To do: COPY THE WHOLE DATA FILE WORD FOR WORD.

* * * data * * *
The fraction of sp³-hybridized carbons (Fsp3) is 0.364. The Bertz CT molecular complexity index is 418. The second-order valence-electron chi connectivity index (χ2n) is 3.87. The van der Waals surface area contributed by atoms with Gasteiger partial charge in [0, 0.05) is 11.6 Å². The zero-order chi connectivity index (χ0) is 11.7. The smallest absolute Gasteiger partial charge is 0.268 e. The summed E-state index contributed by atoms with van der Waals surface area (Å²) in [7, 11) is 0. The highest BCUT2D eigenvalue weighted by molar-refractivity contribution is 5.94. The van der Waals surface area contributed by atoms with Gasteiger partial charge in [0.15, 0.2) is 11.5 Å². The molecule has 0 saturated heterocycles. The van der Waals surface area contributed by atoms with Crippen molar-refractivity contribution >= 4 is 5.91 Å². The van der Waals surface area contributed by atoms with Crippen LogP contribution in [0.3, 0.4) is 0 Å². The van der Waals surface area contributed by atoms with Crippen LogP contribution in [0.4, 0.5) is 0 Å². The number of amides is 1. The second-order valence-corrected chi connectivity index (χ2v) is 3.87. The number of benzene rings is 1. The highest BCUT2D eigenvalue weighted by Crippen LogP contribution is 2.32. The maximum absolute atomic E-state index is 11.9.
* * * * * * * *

The fraction of sp³-hybridized carbons (Fsp3) is 0.364. The Bertz CT molecular complexity index is 418. The second-order valence-electron chi connectivity index (χ2n) is 3.87. The van der Waals surface area contributed by atoms with Gasteiger partial charge in [0, 0.05) is 11.6 Å². The zero-order chi connectivity index (χ0) is 11.7. The smallest absolute Gasteiger partial charge is 0.268 e. The summed E-state index contributed by atoms with van der Waals surface area (Å²) in [7, 11) is 0. The highest BCUT2D eigenvalue weighted by molar-refractivity contribution is 5.94. The van der Waals surface area contributed by atoms with Gasteiger partial charge in [0.15, 0.2) is 11.5 Å². The molecule has 0 saturated heterocycles. The van der Waals surface area contributed by atoms with Crippen molar-refractivity contribution >= 4 is 5.91 Å². The van der Waals surface area contributed by atoms with Crippen LogP contribution in [0.3, 0.4) is 0 Å². The van der Waals surface area contributed by atoms with Crippen LogP contribution in [0.4, 0.5) is 0 Å². The number of amides is 1. The second-order valence-corrected chi connectivity index (χ2v) is 3.87. The number of benzene rings is 1. The highest BCUT2D eigenvalue weighted by Crippen LogP contribution is 2.32. The maximum absolute atomic E-state index is 11.9.